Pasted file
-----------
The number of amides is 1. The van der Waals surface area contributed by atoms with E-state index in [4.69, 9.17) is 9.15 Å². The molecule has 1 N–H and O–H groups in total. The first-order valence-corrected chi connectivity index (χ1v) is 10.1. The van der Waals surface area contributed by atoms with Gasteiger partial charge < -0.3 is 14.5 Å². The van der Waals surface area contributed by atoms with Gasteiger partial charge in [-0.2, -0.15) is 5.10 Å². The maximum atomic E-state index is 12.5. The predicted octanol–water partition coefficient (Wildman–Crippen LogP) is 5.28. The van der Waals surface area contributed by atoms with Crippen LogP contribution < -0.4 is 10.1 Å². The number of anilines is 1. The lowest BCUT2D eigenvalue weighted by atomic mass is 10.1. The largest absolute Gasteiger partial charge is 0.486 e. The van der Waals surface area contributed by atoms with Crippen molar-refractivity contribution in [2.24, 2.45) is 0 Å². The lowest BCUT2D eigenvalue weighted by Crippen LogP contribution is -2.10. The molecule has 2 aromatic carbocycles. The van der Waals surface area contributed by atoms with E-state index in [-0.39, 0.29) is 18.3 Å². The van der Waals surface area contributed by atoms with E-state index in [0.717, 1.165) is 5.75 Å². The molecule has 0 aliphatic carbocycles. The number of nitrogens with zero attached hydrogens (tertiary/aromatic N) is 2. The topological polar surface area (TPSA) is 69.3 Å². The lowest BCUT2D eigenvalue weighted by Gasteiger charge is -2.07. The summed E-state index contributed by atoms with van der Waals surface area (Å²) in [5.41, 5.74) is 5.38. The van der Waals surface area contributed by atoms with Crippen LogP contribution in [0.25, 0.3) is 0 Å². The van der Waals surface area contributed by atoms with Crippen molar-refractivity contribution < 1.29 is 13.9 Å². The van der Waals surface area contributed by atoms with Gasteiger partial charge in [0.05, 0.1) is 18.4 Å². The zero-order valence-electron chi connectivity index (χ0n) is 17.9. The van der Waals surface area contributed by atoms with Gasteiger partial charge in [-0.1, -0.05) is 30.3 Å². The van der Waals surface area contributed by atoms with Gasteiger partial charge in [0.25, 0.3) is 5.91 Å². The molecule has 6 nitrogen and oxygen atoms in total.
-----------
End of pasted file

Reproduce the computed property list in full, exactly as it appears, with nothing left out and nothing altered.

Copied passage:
The number of amides is 1. The van der Waals surface area contributed by atoms with E-state index in [4.69, 9.17) is 9.15 Å². The molecule has 1 N–H and O–H groups in total. The first-order valence-corrected chi connectivity index (χ1v) is 10.1. The van der Waals surface area contributed by atoms with Gasteiger partial charge < -0.3 is 14.5 Å². The van der Waals surface area contributed by atoms with Gasteiger partial charge in [-0.2, -0.15) is 5.10 Å². The maximum atomic E-state index is 12.5. The predicted octanol–water partition coefficient (Wildman–Crippen LogP) is 5.28. The van der Waals surface area contributed by atoms with Crippen LogP contribution < -0.4 is 10.1 Å². The number of anilines is 1. The lowest BCUT2D eigenvalue weighted by atomic mass is 10.1. The largest absolute Gasteiger partial charge is 0.486 e. The van der Waals surface area contributed by atoms with Crippen molar-refractivity contribution in [2.24, 2.45) is 0 Å². The lowest BCUT2D eigenvalue weighted by Crippen LogP contribution is -2.10. The molecule has 2 aromatic carbocycles. The van der Waals surface area contributed by atoms with E-state index in [-0.39, 0.29) is 18.3 Å². The van der Waals surface area contributed by atoms with E-state index in [0.717, 1.165) is 5.75 Å². The molecule has 0 aliphatic carbocycles. The number of nitrogens with zero attached hydrogens (tertiary/aromatic N) is 2. The topological polar surface area (TPSA) is 69.3 Å². The lowest BCUT2D eigenvalue weighted by Gasteiger charge is -2.07. The summed E-state index contributed by atoms with van der Waals surface area (Å²) in [5.41, 5.74) is 5.38. The van der Waals surface area contributed by atoms with Crippen LogP contribution in [0.25, 0.3) is 0 Å². The van der Waals surface area contributed by atoms with Crippen molar-refractivity contribution < 1.29 is 13.9 Å². The van der Waals surface area contributed by atoms with Gasteiger partial charge in [0.05, 0.1) is 18.4 Å². The zero-order valence-electron chi connectivity index (χ0n) is 17.9. The van der Waals surface area contributed by atoms with Gasteiger partial charge in [-0.1, -0.05) is 30.3 Å². The van der Waals surface area contributed by atoms with Gasteiger partial charge in [0.25, 0.3) is 5.91 Å². The molecule has 6 nitrogen and oxygen atoms in total.